- Overall Probability of Success: Are there a limited number of risks that can be mitigated or are we buying a lottery ticket for Powerball?
- Likely Period Until Pay-out: Will it take 10 years to complete the product and get FDA approval, or could this company be acquired in the first couple years by a big competitor?
Acknowledge What Needs to Be Believed
Once we have a handle on the key risks, and we have built an investment thesis, we need to synthesize them into a workable company hypothesis. The best way to keep yourself honest when doing this is to take the trouble to acknowledge and actually list “what needs to be believed” for the investment to make sense. Thus, when we get to the final stage of our due diligence effort, and we write up our very brief report, we make sure we know and prominently document right at the beginning “What Needs to Be Believed” or WNTBB. If an investor just cannot get comfortable that something on the WNTTB will come true, then maybe this deal is not for them.
The core of the WNTBB exercise is really a test to make sure we are not fooling ourselves. It forces us to ask:
- Have we identified the key risks?
- Do we understand the premise of the deal (i.e. the investment thesis)?
- Is there a balanced logic to the deal?
14 Key Factors of Due Diligence
Now you have a very high level conceptual overview of our Due Diligence Process. To make it fully understandable, and more importantly, something you can actually practice, we need to delve into more detail. With this series of articles our goal is for you to better understand the types of questions we ask, major risks that concern us, and how we structure our deals to work well for founders and investors. Over a series of articles, we will take an in depth look at the following:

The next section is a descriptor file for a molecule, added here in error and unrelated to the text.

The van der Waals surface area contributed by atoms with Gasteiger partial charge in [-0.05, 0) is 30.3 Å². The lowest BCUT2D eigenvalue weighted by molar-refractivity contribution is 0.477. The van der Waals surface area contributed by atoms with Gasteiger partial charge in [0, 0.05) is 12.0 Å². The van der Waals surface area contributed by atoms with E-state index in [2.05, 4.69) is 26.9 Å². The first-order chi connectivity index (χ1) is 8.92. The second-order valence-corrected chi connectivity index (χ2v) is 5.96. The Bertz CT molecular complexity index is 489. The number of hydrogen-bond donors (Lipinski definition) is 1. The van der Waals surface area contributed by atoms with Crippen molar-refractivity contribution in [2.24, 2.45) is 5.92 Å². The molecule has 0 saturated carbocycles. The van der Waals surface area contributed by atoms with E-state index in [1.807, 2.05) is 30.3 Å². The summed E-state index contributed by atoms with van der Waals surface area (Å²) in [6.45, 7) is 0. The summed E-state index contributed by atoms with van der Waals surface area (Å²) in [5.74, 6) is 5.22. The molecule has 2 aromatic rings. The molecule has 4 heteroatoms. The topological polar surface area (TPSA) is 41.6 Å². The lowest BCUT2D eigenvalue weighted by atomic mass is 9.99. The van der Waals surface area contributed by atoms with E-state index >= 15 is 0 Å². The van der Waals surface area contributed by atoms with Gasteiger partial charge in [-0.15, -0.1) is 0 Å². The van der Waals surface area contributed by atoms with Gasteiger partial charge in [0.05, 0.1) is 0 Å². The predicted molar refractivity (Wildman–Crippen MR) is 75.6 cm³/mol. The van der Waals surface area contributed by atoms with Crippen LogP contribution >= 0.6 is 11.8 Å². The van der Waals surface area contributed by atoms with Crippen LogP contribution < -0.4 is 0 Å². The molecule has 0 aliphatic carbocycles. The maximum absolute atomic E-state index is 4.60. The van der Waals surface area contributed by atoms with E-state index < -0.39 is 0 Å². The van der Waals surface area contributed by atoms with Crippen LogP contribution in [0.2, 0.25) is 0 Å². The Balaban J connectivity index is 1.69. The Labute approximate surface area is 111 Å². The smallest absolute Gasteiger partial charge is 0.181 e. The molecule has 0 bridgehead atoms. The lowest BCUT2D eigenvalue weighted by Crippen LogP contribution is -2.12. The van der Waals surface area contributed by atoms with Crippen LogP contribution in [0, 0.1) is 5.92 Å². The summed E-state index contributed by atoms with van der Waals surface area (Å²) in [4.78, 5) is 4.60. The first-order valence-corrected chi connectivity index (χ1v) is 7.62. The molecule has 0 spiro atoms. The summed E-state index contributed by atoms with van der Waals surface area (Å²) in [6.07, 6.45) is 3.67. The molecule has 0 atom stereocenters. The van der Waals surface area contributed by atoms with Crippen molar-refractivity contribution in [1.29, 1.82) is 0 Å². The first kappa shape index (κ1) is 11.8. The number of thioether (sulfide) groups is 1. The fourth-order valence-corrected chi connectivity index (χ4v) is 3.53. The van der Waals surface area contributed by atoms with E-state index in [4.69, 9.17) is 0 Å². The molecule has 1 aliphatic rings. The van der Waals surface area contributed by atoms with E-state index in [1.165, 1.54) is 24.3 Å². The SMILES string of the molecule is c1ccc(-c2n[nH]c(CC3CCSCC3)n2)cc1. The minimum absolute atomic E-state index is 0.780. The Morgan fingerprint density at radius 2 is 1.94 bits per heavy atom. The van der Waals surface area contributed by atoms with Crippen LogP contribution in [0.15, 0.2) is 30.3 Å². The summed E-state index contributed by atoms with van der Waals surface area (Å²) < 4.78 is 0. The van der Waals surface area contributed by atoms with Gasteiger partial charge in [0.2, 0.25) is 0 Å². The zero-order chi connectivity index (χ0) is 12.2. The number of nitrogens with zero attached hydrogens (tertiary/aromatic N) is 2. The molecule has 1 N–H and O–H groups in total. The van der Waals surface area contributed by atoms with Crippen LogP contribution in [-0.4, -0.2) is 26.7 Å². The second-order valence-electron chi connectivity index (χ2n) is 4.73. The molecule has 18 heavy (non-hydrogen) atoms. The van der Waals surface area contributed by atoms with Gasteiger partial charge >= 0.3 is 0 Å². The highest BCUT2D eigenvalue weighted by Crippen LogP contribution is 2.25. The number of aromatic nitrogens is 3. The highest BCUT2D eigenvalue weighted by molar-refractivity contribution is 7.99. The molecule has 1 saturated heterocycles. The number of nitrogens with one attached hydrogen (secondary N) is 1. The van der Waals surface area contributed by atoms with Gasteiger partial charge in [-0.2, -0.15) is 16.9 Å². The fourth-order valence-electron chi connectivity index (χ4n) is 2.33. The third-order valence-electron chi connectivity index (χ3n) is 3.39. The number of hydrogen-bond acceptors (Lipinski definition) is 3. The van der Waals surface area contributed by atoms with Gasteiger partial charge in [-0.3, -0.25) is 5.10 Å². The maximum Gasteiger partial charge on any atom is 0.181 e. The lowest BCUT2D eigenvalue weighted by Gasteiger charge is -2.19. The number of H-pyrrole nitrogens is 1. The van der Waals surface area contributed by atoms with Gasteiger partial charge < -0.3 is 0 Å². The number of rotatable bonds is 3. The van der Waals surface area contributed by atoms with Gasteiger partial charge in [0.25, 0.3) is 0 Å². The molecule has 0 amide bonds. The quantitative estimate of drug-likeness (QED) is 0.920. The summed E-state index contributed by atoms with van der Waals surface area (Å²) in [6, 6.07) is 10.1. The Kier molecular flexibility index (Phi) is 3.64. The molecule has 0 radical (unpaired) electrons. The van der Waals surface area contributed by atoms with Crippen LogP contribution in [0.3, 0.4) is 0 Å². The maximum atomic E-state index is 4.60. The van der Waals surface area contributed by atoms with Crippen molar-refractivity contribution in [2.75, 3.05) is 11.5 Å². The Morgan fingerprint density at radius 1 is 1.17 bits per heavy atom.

- Key Risks: With early stage companies, what are the key areas of risk every investor needs to accept?
- Management Team: Beyond simple reference checks, how do you assess the leadership team?
- Technology: What must you understand to determine if a company has breakthrough technology?
- Product/Solution: How do you evaluate whether customers really need the company’s product?
- Intellectual Property: How do you evaluate the importance and strength of the company’s Intellectual Property? Have they built any significant barriers to entry with IP or any other means?
- Go-to-Market Strategy: Does the company have the right initial strategy for selling to the customer and a plan for doing it at scale?
- Competition: What is the competitive environment including but not limited to the set of competitors that the company identifies? What will it be in 5 years?
- Market Opportunity: What is the long term potential for the company based on the addressable market opportunity today and in the near future?
- Financials: After digging into the financial model do you understand key assumptions and near term milestones for this current round of financing?
- Funding Strategy: What is the model for the long term funding strategy of the company and how will different strategies impact the early investors?
- Legal: What legal issues are critical with an early stage company in areas such as regulation, contracts, IP and employment?
- Exits: What are the exit opportunities for the company? Who will buy this company and why?
- Deal Terms: How do the deal terms, funding strategy and exit opportunities combine to produce a reward that justifies the risk of an early stage investment?
- Alignment: And finally, how do you make sure that the goals of the investors and the company founders are in alignment?
This is a lot of material to discuss... and to master. I am sure many of you are wondering how it’s possible to cover all these questions in a short, concise due diligence effort. Trust us… we’ve executed this process dozens of times over the past few years and it works!
This article was written by Hambilton Lord, Manging Director of Launchpad Venture Group and was originally published by the Seraf team. Seraf provides portfolio management tools for angel investors. Seraf’s intuitive web dashboard gives angels the power to organize all of their investing activities in one online workspace and analyze performance for greater exit potential. Built by angels, exclusively for angels, Seraf puts investors in control of their portfolios and makes it easy to share with colleagues, advisors and family.